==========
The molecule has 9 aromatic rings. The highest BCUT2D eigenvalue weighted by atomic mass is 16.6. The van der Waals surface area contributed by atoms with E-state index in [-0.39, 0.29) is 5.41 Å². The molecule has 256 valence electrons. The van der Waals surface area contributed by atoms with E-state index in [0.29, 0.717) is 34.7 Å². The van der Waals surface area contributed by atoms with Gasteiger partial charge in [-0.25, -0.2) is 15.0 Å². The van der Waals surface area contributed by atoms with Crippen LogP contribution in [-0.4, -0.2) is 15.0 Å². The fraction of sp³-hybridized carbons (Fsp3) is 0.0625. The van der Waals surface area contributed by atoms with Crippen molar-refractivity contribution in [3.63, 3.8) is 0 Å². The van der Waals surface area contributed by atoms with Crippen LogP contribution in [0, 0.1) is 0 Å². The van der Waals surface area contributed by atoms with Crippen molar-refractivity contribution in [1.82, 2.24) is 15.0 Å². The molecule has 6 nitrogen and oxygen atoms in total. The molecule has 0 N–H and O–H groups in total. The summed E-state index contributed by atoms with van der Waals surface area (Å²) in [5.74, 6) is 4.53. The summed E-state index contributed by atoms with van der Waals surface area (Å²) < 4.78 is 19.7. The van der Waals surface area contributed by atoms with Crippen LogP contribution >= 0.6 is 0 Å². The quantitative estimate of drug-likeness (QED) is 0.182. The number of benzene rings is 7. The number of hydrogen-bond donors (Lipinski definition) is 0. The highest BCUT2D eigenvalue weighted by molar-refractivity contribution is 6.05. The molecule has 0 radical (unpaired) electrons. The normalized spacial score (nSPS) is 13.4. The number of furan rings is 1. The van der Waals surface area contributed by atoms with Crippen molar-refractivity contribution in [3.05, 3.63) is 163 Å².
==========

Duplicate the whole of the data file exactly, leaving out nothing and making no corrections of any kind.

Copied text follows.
The molecule has 9 aromatic rings. The highest BCUT2D eigenvalue weighted by atomic mass is 16.6. The van der Waals surface area contributed by atoms with E-state index in [-0.39, 0.29) is 5.41 Å². The molecule has 256 valence electrons. The van der Waals surface area contributed by atoms with E-state index in [0.29, 0.717) is 34.7 Å². The van der Waals surface area contributed by atoms with Gasteiger partial charge in [-0.25, -0.2) is 15.0 Å². The van der Waals surface area contributed by atoms with Crippen LogP contribution in [-0.4, -0.2) is 15.0 Å². The fraction of sp³-hybridized carbons (Fsp3) is 0.0625. The van der Waals surface area contributed by atoms with Crippen molar-refractivity contribution in [3.63, 3.8) is 0 Å². The van der Waals surface area contributed by atoms with Crippen LogP contribution in [0, 0.1) is 0 Å². The van der Waals surface area contributed by atoms with Crippen molar-refractivity contribution in [1.82, 2.24) is 15.0 Å². The molecule has 6 nitrogen and oxygen atoms in total. The molecule has 0 N–H and O–H groups in total. The summed E-state index contributed by atoms with van der Waals surface area (Å²) in [5.74, 6) is 4.53. The summed E-state index contributed by atoms with van der Waals surface area (Å²) < 4.78 is 19.7. The van der Waals surface area contributed by atoms with Crippen LogP contribution >= 0.6 is 0 Å². The quantitative estimate of drug-likeness (QED) is 0.182. The number of benzene rings is 7. The number of hydrogen-bond donors (Lipinski definition) is 0. The highest BCUT2D eigenvalue weighted by molar-refractivity contribution is 6.05. The molecule has 0 radical (unpaired) electrons. The normalized spacial score (nSPS) is 13.4. The number of furan rings is 1. The van der Waals surface area contributed by atoms with Crippen molar-refractivity contribution in [3.05, 3.63) is 163 Å².